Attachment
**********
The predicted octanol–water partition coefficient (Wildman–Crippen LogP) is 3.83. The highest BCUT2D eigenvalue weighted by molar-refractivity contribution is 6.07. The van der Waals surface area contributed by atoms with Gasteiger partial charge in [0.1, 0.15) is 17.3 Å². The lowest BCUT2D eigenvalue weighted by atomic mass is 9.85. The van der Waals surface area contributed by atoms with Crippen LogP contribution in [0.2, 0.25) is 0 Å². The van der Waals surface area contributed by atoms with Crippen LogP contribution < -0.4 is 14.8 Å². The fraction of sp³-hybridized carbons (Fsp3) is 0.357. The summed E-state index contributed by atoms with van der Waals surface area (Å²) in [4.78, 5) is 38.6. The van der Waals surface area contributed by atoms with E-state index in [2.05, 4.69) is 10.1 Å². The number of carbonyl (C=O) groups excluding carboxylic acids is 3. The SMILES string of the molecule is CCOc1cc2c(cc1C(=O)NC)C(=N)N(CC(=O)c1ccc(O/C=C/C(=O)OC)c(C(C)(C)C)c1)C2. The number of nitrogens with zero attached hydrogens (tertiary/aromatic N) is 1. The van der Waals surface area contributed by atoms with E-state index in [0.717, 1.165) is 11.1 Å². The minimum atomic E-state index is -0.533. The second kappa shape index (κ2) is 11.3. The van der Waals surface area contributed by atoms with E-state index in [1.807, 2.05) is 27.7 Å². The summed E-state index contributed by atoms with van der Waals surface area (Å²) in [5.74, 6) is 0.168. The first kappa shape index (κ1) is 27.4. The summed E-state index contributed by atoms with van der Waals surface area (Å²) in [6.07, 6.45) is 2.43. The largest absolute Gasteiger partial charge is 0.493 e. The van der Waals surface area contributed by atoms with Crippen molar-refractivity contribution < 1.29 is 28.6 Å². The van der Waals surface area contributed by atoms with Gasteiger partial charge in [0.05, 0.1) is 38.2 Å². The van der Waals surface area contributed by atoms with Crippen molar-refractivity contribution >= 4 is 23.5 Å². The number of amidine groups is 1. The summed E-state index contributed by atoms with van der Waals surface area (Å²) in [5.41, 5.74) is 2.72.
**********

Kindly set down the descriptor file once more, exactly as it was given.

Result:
The predicted octanol–water partition coefficient (Wildman–Crippen LogP) is 3.83. The highest BCUT2D eigenvalue weighted by molar-refractivity contribution is 6.07. The van der Waals surface area contributed by atoms with Gasteiger partial charge in [0.1, 0.15) is 17.3 Å². The lowest BCUT2D eigenvalue weighted by atomic mass is 9.85. The van der Waals surface area contributed by atoms with Crippen LogP contribution in [0.2, 0.25) is 0 Å². The van der Waals surface area contributed by atoms with Crippen LogP contribution < -0.4 is 14.8 Å². The fraction of sp³-hybridized carbons (Fsp3) is 0.357. The summed E-state index contributed by atoms with van der Waals surface area (Å²) in [4.78, 5) is 38.6. The van der Waals surface area contributed by atoms with E-state index in [2.05, 4.69) is 10.1 Å². The number of carbonyl (C=O) groups excluding carboxylic acids is 3. The SMILES string of the molecule is CCOc1cc2c(cc1C(=O)NC)C(=N)N(CC(=O)c1ccc(O/C=C/C(=O)OC)c(C(C)(C)C)c1)C2. The number of nitrogens with zero attached hydrogens (tertiary/aromatic N) is 1. The van der Waals surface area contributed by atoms with E-state index in [0.717, 1.165) is 11.1 Å². The minimum atomic E-state index is -0.533. The second kappa shape index (κ2) is 11.3. The van der Waals surface area contributed by atoms with E-state index in [1.807, 2.05) is 27.7 Å². The summed E-state index contributed by atoms with van der Waals surface area (Å²) in [5.74, 6) is 0.168. The first kappa shape index (κ1) is 27.4. The summed E-state index contributed by atoms with van der Waals surface area (Å²) in [6.07, 6.45) is 2.43. The largest absolute Gasteiger partial charge is 0.493 e. The van der Waals surface area contributed by atoms with Crippen molar-refractivity contribution < 1.29 is 28.6 Å². The van der Waals surface area contributed by atoms with Gasteiger partial charge in [0.05, 0.1) is 38.2 Å². The van der Waals surface area contributed by atoms with Crippen molar-refractivity contribution >= 4 is 23.5 Å². The number of amidine groups is 1. The summed E-state index contributed by atoms with van der Waals surface area (Å²) in [5.41, 5.74) is 2.72.